On this post–St. Patrick's Day morning, Toulouse Petit fills up early with the usual neighborhood crowd of businessfolk and tourists, along with more than a few bleary-eyed hangover cases. But all I can think about is Sandra Bullock, forced into the morning headlines by her husband's alleged adulterous affair with a literal contender for the Worst Woman in the World. There's nothing like the man you love cheating on you with a Nazi stripper to make even a beautiful Oscar-winning actress feel like a sack of shit. To offset the unfairness of life, I order dessert for breakfast: crème caramel French toast ($7.50 reg/$6 happy hour), featuring big fat slices of French bread fried in a light egg batter and served with Belle de Brillet pear-brandy caramel and fresh strawberries. The caramel-bread was delicious by definition, and the strawberries did a good job of offsetting the face-puckering sweetness. Jesse James remains a tool (in part for forcing me to have sympathetic feelings for Sandra Bullock).
Day #5 brought the fullest house yet to Toulouse's breakfast happy hour, which is clearly filling a niche on lower Queen Anne, especially for those put off by the nearby Mecca Cafe (which offers comparably priced diner food in a much grungier setting). Joining me were two guests, both of whom investigated the meatier corners of the menu. Guest #1 ordered the biscuits and spicy creole sausage gravy ($8.75 reg/$6 happy hour), featuring a pair of those miraculous mini-biscuits drizzled with garlic sausage and cream gravy. He was underwhelmed, as the glory of the biscuits was hampered by the unimpressive gravy, which he described as "thin" and "lacking body." Guest #2 had a similarly bumpy experience with the crawfish étouffée and eggs ($12.75 reg/$6 happy hour), which offered admirable spiciness while suffering from a "funky grease dispersion" in the less-than-emulsified étouffée and almost entirely lacking the promised creamy corn grits ("I got like one grit!"). Meanwhile, I had a comparatively good experience with a fried egg breakfast sandwich ($9.50 reg/$6 happy hour), served on light rye toast with the triple whammy of shredded lettuce, tomato, and avocado making the whole thing a flavorful if lukewarm mess. On the side: pomme frites, a big tangle of thin-cut fries that were appropriately crunchy and salty but also lukewarm.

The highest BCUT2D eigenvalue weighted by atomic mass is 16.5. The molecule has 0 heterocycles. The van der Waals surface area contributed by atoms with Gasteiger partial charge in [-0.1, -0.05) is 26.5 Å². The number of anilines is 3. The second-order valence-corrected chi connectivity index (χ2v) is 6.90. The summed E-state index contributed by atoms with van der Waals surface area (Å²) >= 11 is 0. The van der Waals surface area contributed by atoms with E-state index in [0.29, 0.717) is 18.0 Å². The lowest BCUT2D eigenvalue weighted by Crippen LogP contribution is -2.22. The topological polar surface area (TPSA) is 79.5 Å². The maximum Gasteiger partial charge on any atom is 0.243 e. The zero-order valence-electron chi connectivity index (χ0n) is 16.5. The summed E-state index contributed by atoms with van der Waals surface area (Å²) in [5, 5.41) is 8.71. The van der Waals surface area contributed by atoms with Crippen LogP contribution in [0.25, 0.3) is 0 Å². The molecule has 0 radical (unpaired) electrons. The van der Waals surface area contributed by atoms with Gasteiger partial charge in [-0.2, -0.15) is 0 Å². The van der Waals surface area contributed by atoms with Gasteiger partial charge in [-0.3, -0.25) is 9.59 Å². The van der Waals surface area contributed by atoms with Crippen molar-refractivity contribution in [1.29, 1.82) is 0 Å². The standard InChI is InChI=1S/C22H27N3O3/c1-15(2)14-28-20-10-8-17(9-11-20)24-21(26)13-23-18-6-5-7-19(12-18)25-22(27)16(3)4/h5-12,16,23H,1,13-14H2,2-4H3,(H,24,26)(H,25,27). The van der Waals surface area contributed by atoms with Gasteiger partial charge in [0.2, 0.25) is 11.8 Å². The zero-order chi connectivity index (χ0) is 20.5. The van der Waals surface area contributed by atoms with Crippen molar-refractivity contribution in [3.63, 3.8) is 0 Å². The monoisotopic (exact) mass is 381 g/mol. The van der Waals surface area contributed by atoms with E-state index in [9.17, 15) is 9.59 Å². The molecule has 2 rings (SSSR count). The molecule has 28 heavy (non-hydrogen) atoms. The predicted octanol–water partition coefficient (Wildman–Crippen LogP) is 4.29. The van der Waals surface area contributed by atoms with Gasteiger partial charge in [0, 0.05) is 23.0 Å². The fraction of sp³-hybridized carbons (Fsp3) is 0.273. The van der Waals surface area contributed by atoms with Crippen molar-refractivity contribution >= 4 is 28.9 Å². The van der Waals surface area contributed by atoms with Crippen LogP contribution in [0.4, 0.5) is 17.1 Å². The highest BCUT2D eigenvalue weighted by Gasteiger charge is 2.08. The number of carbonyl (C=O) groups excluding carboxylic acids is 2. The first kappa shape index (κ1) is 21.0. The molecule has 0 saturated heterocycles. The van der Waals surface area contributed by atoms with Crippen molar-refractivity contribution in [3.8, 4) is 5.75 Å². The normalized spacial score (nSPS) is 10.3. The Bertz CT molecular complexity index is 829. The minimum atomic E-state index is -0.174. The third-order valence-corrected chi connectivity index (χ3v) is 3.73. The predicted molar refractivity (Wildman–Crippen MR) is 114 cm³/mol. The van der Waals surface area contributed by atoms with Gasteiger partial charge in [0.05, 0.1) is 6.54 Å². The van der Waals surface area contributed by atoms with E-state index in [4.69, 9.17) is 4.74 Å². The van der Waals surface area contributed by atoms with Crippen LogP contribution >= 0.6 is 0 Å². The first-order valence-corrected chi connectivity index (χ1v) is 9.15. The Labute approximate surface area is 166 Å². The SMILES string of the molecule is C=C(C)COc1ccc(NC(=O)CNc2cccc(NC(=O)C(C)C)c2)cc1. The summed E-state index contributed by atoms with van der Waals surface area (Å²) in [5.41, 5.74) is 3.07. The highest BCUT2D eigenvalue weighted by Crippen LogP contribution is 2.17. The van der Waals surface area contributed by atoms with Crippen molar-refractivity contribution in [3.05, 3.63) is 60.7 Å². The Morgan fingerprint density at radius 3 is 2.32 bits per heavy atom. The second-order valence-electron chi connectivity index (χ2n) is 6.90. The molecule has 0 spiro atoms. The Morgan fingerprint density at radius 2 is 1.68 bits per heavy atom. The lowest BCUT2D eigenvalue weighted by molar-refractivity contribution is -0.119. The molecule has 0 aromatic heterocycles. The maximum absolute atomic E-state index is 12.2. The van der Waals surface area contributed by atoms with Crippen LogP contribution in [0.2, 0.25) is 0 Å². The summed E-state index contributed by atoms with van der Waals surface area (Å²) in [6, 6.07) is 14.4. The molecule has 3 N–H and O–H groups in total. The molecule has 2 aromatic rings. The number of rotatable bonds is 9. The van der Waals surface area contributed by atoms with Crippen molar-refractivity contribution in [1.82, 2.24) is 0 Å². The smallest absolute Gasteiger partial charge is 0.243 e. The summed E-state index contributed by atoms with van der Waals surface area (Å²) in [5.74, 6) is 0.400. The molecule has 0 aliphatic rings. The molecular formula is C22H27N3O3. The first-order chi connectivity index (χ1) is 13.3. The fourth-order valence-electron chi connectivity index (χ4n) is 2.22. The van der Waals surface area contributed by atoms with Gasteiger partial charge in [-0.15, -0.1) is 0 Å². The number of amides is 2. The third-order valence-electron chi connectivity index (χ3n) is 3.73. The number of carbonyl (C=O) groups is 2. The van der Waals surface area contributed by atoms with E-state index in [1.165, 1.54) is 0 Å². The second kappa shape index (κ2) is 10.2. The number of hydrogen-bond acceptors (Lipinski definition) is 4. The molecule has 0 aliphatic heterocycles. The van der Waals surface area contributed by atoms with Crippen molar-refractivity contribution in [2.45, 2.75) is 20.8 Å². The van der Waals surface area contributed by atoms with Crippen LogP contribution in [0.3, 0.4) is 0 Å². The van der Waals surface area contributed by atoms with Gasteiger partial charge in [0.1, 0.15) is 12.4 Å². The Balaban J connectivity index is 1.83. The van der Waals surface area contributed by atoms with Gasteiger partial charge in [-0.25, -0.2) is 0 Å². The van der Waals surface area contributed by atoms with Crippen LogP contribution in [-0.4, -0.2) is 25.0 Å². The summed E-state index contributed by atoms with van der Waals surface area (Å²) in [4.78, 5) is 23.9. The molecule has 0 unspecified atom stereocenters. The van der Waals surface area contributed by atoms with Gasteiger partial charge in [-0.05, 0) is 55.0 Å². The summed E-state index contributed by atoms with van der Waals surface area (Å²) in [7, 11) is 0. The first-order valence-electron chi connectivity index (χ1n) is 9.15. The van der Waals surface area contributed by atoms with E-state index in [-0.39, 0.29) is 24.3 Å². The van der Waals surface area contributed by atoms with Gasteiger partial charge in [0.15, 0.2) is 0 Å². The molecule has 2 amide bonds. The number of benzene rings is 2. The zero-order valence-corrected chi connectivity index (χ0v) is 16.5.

Over the course of the week, I'd managed to sample (either firsthand or vicariously) only a fraction of the breakfast menu, but I'd learned everything I needed to know on the first day: Toulouse Petit has a massive breakfast menu, and some of it is very good, and some not so much. For six bucks, though, it's worth taking a chance.